And yet, is there anyone here who feels content with the position of the Jews? They have been able, by this extraordinary tenacity of their race, to maintain this continuity, and they have maintained it without having any Jewish Home. What has been the result? The result has been that they have been described as parasites on every civilisation in whose affairs they which mixed themselves – very useful parasites [sic] at times I venture to say. But however that may be, do not your Lordships think that if Christendom…can give a chance, without injury to others [the central concern for Palestine, dismissed in a phrase], to this race of showing whether it can organise a culture in a Home where it will be secured from oppression, that it is not well to say, if we can do it, that we will do it. And, if we can do it, should we not be doing something material to wash out an ancient stain upon our own civilisation if we absorb the Jewish race in friendly and effective fashion in those countries in which they are the citizens [hardly the spirit of his anti-Jewish 1905 Aliens Act when prime minister, or in accord with his 1919 observation that Jews comprised `a Body` creating `miseries…for Western civilisation…which it was … unable to expel or to absorb`].

It may fail. I do not deny that this is an adventure. Are we never to have adventures? Are we never to try new experiments [in someone else`s land]. I hope your Lordships will never sink to that unimaginative depth, and that experiment and adventure will be justified if there is any case or cause for their justification, surely, it is in order that we may send a message to every land where the Jewish race has been scattered…that we desire to the best of our ability to give them that opportunity of developing, in peace and quietness [no sense whatsoever of inter-community conflict, already much in evidence] under British rule, the great gifts which hitherto they have been compelled from the very nature of the case only to bring to fruition in countries which know not their language, and belong not to their race. That is the ideal which I desire to see accomplished, that is the sum which lay at the root of our policy I am trying to defend; and though it be defensible indeed on every [sic] ground, that is the ground which chiefly moves me.


In ensuing speeches, Lord Sydenham (George Sydenham Clarke, 1848-1933; successively governor of Victoria and Bombay; later a vocal anti-semite and fascist sympathiser) praised Balfour`s `very eloquent and forcible` remarks, but objected , like Islington, to his claim `that the question of Palestine has never before been raised in this House. It has been raised many times, and nearly the whole story of the difficulties, and, as we think, the injustices, upon the Palestinians has been already told. Palestine was not the original home of the Jews. It was acquired by them after a ruthless conquest, and they never occupied the whole of it….They have no more valid claim to Palestine than the descendants of the ancient Romans have to this country`. If such assertions were to be admitted, `the whole world will have to be turned upside down`.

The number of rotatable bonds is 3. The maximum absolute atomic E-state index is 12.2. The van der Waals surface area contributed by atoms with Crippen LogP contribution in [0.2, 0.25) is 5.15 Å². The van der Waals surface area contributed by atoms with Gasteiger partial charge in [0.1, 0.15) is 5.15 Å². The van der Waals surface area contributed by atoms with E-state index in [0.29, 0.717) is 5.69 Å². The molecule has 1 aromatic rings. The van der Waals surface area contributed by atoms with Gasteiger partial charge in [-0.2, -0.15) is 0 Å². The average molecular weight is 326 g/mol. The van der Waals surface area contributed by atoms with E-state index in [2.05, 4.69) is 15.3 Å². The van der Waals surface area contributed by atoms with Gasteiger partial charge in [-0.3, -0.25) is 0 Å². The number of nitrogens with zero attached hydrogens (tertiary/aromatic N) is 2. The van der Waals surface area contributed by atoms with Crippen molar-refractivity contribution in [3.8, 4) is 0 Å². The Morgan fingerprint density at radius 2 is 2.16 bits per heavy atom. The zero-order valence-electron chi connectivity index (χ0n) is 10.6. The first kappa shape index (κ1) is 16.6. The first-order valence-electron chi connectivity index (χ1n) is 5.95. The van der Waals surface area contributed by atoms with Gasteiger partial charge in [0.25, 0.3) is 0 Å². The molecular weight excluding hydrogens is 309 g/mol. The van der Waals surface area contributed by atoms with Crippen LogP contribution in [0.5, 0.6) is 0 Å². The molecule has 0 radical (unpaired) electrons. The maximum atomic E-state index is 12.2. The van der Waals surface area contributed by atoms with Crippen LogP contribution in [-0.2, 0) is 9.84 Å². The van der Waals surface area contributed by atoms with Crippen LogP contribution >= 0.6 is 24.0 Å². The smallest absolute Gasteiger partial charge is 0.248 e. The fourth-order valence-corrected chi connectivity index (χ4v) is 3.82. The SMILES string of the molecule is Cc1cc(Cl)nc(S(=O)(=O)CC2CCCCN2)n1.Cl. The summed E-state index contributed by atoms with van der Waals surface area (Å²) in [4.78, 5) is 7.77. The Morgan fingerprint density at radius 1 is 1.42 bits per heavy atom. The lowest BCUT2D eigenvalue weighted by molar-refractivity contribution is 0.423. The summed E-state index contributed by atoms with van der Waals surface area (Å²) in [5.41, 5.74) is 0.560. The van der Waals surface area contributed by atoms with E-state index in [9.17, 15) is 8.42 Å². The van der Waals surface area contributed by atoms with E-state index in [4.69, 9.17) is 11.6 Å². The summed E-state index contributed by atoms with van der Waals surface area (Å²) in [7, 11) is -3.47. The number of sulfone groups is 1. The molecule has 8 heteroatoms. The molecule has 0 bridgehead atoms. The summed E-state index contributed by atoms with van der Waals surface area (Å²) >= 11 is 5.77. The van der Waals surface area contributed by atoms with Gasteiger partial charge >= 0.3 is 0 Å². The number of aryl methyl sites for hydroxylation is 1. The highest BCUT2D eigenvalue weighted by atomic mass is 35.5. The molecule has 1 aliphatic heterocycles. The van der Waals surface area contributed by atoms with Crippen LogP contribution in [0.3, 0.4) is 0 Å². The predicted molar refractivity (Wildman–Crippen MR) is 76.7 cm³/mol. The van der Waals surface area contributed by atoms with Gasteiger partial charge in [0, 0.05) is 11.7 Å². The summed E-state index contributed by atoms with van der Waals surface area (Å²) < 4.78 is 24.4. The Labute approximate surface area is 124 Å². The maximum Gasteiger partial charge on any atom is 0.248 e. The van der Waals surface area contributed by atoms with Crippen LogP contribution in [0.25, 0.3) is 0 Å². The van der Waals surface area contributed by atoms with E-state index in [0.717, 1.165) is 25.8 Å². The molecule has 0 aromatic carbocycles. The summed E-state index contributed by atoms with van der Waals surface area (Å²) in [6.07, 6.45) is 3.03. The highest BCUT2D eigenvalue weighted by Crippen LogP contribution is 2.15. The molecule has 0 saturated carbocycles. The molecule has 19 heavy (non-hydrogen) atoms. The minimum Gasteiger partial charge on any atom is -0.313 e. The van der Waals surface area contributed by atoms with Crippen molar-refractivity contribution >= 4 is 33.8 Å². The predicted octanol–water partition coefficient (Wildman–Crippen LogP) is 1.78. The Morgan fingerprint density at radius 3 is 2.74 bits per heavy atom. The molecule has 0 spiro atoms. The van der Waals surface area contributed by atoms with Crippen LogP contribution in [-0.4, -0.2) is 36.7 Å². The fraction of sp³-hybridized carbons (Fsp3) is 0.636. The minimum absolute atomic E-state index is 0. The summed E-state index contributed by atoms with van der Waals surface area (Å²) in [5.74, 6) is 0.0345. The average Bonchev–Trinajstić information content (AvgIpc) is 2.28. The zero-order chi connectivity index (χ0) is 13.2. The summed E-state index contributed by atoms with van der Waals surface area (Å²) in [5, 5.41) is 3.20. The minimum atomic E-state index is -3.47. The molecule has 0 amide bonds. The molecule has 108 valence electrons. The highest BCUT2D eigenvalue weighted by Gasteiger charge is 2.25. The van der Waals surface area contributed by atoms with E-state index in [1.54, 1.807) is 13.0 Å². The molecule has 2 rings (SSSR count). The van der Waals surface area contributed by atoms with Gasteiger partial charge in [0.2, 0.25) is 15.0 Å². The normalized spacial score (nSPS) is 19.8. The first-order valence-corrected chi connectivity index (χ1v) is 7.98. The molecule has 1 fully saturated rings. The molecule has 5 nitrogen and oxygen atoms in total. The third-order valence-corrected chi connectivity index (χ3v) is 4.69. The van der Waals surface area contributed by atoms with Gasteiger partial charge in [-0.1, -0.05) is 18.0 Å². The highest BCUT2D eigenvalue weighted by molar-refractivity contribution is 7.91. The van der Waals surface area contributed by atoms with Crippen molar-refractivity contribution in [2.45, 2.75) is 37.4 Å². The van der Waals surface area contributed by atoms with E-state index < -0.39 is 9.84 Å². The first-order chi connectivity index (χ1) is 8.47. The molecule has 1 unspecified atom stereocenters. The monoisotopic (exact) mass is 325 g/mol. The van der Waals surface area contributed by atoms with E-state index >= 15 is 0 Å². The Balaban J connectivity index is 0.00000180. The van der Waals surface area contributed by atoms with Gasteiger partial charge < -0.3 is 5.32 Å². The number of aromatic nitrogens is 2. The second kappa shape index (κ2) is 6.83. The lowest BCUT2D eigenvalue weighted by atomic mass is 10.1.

Lord Buckmaster (Stanley Owen Buckmaster, 1861-1934; lord chancellor in the Asquith government, 1915-16), following, claimed that Balfour had departed `from what appeared to me to be the correct and rather dusty road of debate and wandering into the pleasant pastures of history and philosophy, and partly, I think, of religious discussion with regard to the origin and the action of the Jews`. If the issues under debate were not so serious, he would have had pleasure `in joining him in those wanderings…and in all his new idealistic adventures…`.

Balfour was congratulated by Lord Lamington (Charles Cochrane-Baillie, 1860- 1940; successively governor of Queensland and Bombay; commissioner of British Relief Unit in Syria 1919) `on the dialectical skill with which he skimmed over thin ice` thereby failing to acknowledge `the breach of pledges given to the Arabs at the time when we so urgently needed their help`. He `did not come to close quarters` with the troubling fact, evident from Lamington`s own recent visit to Palestine, that the Mandate in its current form `gave an overwhelming strength to Zionism or the Zionist Organisation`.

The debate concluded with Lord Willoughby de Broke (John Verney, 1896- 1986; former aide-de-camp to the governor of Bombay) claiming that, having listened to Balfour, he almost wished `that I was a Jew myself because they came in for some very handsome treatment at his hands`.

And so the exchanges ended. Remarkably, not one of the assorted peers who opposed the motion – including the lord chancellor Viscount Birkenhead and an earlier foreign secretary, the Marquess of Lansdowne (Balfour had been his fag at Eton) – stood up to declare in the lord president`s support:  on his side of the debate, his was the solitary voice.

The House divided, Islington`s motion being carried by a margin of to 60 to 29. It had no effect on the finalisation of the Mandate two years later. The `experiment` continued unamended.

Suggested Further Reading

India, Palestine and the Balfour Declaration
Balfour 1922-23: Fragile commitment and Zionist Response
Rescuing Balfour: Winston Churchill at the Colonial Office 1921-22
Joseph Jeffries and the ‘Palestine Deception’, 1923